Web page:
9 99 Planning and goals: Major goals for the patient may include relief of pain and discomfort; increased knowledge of preventive measures and treatment regimen; and absence of complications. Nursing interventions: –Pain Relief: The pain associated with UTI is quickly relieved once effective antimicrobial therapy is initiated. Aspirin and applying heat to the perineum help relieve pain and spasm. The patient should drink liberal amounts of water to promote renal blood flow and to flush the bacteria from the urinary tract. Urinary tract irritants (eg, coffee, tea, citrus, spices, colas, alcohol) are avoided. Voiding every 2 to 3 hours is encouraged to empty the bladder completely because to significantly lower urine bacterial counts, reduce urinary stasis, and prevent reinfection.

10 10 –Monitoring and Managing Potential Complications: Early recognition of UTI and prompt treatment are essential to prevent recurrent infection and the possibility of complications (renal failure and sepsis). Thus, the patient must be taught to recognize early signs and symptoms, to test for bacteriuria, and to initiate treatment as prescribed. Appropriate antimicrobial therapy, liberal fluid intake, frequent voiding, and hygienic measures are commonly prescribed for managing UTI. Patients with catheter- associated UTI are at increased risk for septic shock. Indwelling catheters should be avoided if possible and removed at the earliest opportunity. If an indwelling catheter (Slide 11) is necessary, the following nursing interventions are initiated to prevent infection:11 Using strict aseptic technique during insertion of the catheter (Slide 12). 12 Securing the catheter with tape to prevent movement. Frequently inspecting urine color, odor, and consistency. Performing meticulous daily perineal care with soap and water. Maintaining a closed system. Using the catheter’s port to obtain urine specimens.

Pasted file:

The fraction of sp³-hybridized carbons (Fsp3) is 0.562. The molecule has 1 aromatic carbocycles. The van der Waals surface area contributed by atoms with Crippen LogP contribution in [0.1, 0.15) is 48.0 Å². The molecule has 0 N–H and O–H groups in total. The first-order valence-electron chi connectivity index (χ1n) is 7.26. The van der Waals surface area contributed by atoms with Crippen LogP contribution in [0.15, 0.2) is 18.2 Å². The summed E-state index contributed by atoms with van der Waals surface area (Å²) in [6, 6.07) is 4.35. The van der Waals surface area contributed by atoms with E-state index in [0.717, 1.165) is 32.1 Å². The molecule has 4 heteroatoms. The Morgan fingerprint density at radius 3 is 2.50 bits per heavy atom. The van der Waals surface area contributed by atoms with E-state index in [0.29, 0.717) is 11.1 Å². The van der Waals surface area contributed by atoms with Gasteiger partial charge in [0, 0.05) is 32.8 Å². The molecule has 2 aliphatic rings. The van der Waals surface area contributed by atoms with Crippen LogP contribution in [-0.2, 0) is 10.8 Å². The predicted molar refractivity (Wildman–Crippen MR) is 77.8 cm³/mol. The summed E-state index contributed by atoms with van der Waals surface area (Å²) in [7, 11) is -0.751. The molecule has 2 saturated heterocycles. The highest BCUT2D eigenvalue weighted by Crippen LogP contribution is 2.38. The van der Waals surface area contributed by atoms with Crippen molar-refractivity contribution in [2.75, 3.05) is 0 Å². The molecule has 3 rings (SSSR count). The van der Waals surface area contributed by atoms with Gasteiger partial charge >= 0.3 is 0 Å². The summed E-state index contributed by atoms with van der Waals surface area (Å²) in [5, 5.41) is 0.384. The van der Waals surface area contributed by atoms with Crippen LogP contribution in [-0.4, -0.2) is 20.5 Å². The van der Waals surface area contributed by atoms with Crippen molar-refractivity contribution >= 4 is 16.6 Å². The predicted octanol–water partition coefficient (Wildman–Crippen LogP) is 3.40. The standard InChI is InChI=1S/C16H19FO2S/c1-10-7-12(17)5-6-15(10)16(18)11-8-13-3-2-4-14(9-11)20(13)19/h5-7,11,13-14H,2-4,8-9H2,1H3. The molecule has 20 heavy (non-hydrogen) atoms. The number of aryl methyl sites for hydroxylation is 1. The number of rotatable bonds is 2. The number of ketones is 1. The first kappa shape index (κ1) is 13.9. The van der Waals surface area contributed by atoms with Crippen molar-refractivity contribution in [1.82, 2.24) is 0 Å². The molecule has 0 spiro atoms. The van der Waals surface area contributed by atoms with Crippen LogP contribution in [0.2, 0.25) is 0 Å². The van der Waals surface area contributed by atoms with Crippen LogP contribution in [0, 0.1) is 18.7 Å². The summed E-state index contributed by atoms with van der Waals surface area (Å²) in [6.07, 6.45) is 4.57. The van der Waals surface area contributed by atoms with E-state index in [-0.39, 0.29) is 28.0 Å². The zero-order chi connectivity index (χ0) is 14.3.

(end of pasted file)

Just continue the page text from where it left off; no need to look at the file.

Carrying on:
11 11 Diagram of a foley cathetercatheter Urine bag

12 12 Urinary catheterization with a dummycatheterization